Richard Rohr mentioned recently at a gathering I attended that:

“The Cosmic Christ is a positive declaration of the nature of the universe. In the Christ proclaimed in the hymns in John 1, Philippians 2, Colossians 1, Hebrews 1, and 1 John 1, we see that the Christ is the universal mystery of matter and spirit. It is a cosmic – human revelation. Christianity was never supposed to be a competing religion, but rather a universal message of love, nonviolence, and acceptance in the name of Christ that we all could learn from.”

Let’s recap where we’ve come here. The Christian relational shift is a shift:

1. Away from a religious identity that becomes a means to divide or conquest.

2. Toward actions of love on behalf of both others and the planet, exempt from exclusions.

3. Toward learning to embrace a unique and particular Christian identity that participates in a deep pluralism, building relationships with and learning from those who are not like us.

The last thing I’d like to mention here is that this perspective shift should cause us to learn to break down all barriers: racial, religious, class, or otherwise, for the sake of healing the world together. It may seem paradoxical at first to imbed oneself in a tradition that professes specific allegiance to Christ, but seeks to affirm a pluralistic world, even those who find themselves working for the common good from a post-theistic location. We too must learn to adapt, mature, and change for the sake of those on the fringe who desperately need inclusion. The rise over the past 100 years or so of feminist, liberation, queer, and eco, etc. theological critiques have done us the service of teaching us a valuable lesson:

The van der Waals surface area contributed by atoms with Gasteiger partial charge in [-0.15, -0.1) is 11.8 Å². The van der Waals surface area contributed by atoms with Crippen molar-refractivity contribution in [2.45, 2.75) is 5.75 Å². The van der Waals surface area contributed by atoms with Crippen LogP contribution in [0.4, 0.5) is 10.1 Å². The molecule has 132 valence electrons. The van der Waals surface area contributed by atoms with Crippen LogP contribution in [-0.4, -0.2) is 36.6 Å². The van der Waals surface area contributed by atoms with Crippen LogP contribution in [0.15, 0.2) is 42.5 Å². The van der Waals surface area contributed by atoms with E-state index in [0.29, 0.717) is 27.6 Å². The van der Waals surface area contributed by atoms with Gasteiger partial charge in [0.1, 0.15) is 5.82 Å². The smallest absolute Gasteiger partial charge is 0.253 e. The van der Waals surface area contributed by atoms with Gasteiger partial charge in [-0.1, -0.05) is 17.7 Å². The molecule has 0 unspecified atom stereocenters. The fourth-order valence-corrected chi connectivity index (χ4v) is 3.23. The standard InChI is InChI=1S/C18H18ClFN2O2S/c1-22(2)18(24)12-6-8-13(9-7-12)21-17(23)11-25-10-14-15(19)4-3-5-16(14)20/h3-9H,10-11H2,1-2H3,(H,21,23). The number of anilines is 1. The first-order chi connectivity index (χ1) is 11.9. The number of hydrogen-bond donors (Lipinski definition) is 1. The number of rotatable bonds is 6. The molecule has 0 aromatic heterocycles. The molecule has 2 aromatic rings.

We white guys don’t have this market cornered. Not even close.

And…exhale. It’s going to be O.K.

The more we as Christians can champion the voices of those who are excluded by the power structures we have participated in and continue to create, the more robust our collective faith will become. This is the way forward. This is the faith of the future. Get on the bus quickly, I pray you. We have got to do the work in-house of knocking down walls to ensure that together we might become better listeners and practitioners. We have also got to allow ourselves to be immersed in the humility and hospitality that comes from truly affirming and blessing others in the locations in which they have made their homes.

Besides, Christian identity is formed in part in its relationship to others within the salvific community anyways. I personally hope that salvation continues to lose the “personal” from its front-end. It is already inherently relational, inherently universal. If we hold to any kind of Trinitarianism at all, we understand that this whole dance is a correlative one anyways.

What if rather than “evangelize,” which is a word loaded with hidden agendas of conversion, we “witnessed,” or let our lives tell the Christian story of the relational and universal worth of all things? I for one, insist we move that direction.

I’ll leave you with this thought by Philip Clayton:

“Owning a deep place of religious location will inevitably have its hands mired in paradox. Pluralism, and I’m located? Christology, but I’m not using it to exclude, which means it’s not a single? And yet, I have to mean something when I say Jesus Christ…that it is a location. A location for prayer, action, justice. Can I find the courage to say that I am a follower of Jesus Christ, and I have something to learn from all those other traditions?